Monday, December 11, 2006

Response Structure for Nuclear Incidents

Catching up a bit here. This one is a couple of months old. The American Nuclear Society published a brief article in September that described the response for a nuclear incident. Not surprisingly, the response would be a complicated process involving many agencies.

Nuclear weapon incidents or accidents will involve a joint Department of Energy (DOE) and Department of Defense (DoD) response. Local responders and state agencies, who always have the primary responsibility for the protection of the public, will also be involved.

If the emergency involves a nuclear weapon, either the DOE or the DoD is the lead agency (whichever organization had custody of the weapon at the time of the incident/accident). If an RDD is the issue, the FBI becomes the lead agency representing the Department of Justice. An accident at a nuclear power plant will put the Nuclear Regulatory Commission (NRC) in the lead role.
The military response, alone, involves a number of elements:
A military response will involve the DoD and may include the Defense Threat Reduction Agency (DTRA), which coordinates DoD responders to a nuclear/radiological incident.

The National Guard Civil Support Teams (CSTs) are available through the states to assess the seriousness of radiological accidents, to predict the consequences, and to assist the Incident Commander in the management of the consequences.

A global radiological/nuclear field response is provided by the Air Force Radiation Assessment Team (AFRAT). … Its mission is to deliver radiological risk assessment to assist in the recovery of the affected area.

Worldwide medical assistance is provided by the U.S. Army through its Radiological Advisory Medical Team (RAMT).

The Medical Radiobiology Advisory Team (MRAT) … provides radiological and medical expertise to military commanders and medical providers.
The federal civilian response is similarly complicated:
The primary civilian government agencies responding to radiological incidents include the National Nuclear Security Administration (NNSA), which is a semiautonomous agency within the DOE, the Environmental Protection Agency (EPA), the Nuclear Regulatory Commission, the Department of Health and Human Services, the Department of Agriculture, and others.

One of the best-known civilian response organizations is the Radiological Assistance Program (RAP), which is administered by the NNSA. … The main mission of RAP is to provide information or deployable assets (DOE measurement equipment and personnel) in order to assess and mitigate a radiological incident.

If radiological materials become airborne, two NNSA response assets can be brought into operation: the National Atmospheric Release Advisory Center (NARAC) … and the NNSA’s Aerial Measuring System (AMS).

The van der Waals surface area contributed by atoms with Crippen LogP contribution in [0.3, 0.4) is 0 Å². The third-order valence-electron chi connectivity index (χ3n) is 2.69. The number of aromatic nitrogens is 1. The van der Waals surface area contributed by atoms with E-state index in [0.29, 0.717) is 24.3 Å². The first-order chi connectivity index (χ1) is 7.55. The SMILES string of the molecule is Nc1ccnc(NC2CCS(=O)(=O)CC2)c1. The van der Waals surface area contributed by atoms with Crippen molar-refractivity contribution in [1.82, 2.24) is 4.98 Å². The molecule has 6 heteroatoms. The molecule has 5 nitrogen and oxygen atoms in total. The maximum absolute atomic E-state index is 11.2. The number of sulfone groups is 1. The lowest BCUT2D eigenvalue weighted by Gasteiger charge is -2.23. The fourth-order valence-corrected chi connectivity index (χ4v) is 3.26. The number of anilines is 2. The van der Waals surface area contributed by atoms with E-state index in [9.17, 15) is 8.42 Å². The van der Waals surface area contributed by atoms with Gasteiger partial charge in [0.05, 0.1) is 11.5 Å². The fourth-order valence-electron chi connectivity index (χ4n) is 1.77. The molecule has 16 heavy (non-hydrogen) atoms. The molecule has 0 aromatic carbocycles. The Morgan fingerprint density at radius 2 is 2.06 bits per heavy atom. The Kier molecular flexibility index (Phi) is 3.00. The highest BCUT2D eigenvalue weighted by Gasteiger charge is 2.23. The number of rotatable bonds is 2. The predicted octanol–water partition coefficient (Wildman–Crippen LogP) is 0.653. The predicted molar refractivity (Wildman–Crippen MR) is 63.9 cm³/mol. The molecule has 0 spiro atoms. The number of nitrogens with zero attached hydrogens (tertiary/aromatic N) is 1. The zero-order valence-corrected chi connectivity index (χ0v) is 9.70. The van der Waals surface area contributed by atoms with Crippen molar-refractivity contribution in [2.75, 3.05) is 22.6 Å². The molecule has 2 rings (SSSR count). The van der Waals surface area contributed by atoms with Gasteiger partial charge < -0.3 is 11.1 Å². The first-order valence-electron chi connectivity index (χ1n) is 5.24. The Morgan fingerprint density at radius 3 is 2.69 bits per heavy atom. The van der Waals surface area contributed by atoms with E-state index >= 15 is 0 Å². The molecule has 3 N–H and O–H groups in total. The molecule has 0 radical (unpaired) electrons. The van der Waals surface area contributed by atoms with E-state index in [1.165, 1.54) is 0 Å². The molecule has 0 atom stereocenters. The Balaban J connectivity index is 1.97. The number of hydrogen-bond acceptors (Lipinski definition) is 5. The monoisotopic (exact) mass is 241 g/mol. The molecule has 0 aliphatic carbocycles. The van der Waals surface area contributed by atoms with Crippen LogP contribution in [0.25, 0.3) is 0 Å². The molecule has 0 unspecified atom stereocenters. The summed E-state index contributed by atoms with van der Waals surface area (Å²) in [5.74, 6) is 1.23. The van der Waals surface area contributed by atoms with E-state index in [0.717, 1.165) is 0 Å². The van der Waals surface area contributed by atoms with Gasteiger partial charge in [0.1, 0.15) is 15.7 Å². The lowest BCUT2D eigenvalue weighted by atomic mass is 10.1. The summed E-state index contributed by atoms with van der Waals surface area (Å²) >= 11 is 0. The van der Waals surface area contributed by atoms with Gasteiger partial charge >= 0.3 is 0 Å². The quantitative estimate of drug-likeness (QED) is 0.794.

Another NNSA radiological response asset is the Radiation Emergency Assistance Center/Training Site (REAC/TS), which provides medical information, medical personnel, and patient care in the event of a radiological accident.

Responses to incidents involving nuclear weapons under DoD or DOE custody can involve the DOE’s Accident Response Group (ARG), whose expertise includes weapons designers, radiation health professionals, and nuclear scientists, so that knowledge of all weapons in the U.S. stockpile is at hand.

The Nuclear Regulatory Commission will respond to terrorist and emergency incidents at the nuclear, industrial, and medical facilities it licenses.
Besides those involved in direct response, other agencies are involved in coordination:
Coordination among federal and state agencies during the emergency phase of a nuclear/radiological incident may be handled by the NNSA’s Consequence Management Planning Team. This is an advance component of the Federal Radiological Monitoring and Assessment Center (FRMAC), [whose mission] is to coordinate federal and state/local radiological monitoring and assessment activities.
The article suggests that state and local first responders can improve their response capacity by developing relationships with federal and state responding agencies, as California did with the FRMAC:
To at least improve the coordination of response between FRMAC and the states, including local governments, a close working relationship must be developed between the two entities. The state of California has been cited as a good model for developing this working relationship. Building this federal/state bridge initially involved federal/state coordination in nuclear power plant emergency response drills. This allowed the state to study FRMAC procedures, and FRMAC team members became informed about California’s response procedures. … Other states are attempting to achieve a similarly firm handshake with FRMAC. It must be noted, however, that the California/FRMAC relationship took years to develop.
Even though the likelihood of a nuclear or radiological disaster is relatively low, compared to other threats, its consequences could be extremely serious. Even in the event of a "dirty bomb" attack that killed or injured relatively few people, the panic caused by a radioactive release could significantly complicate the response. The right time to learn about the responding agencies and how the response might be organized is now, rather than after the fact.

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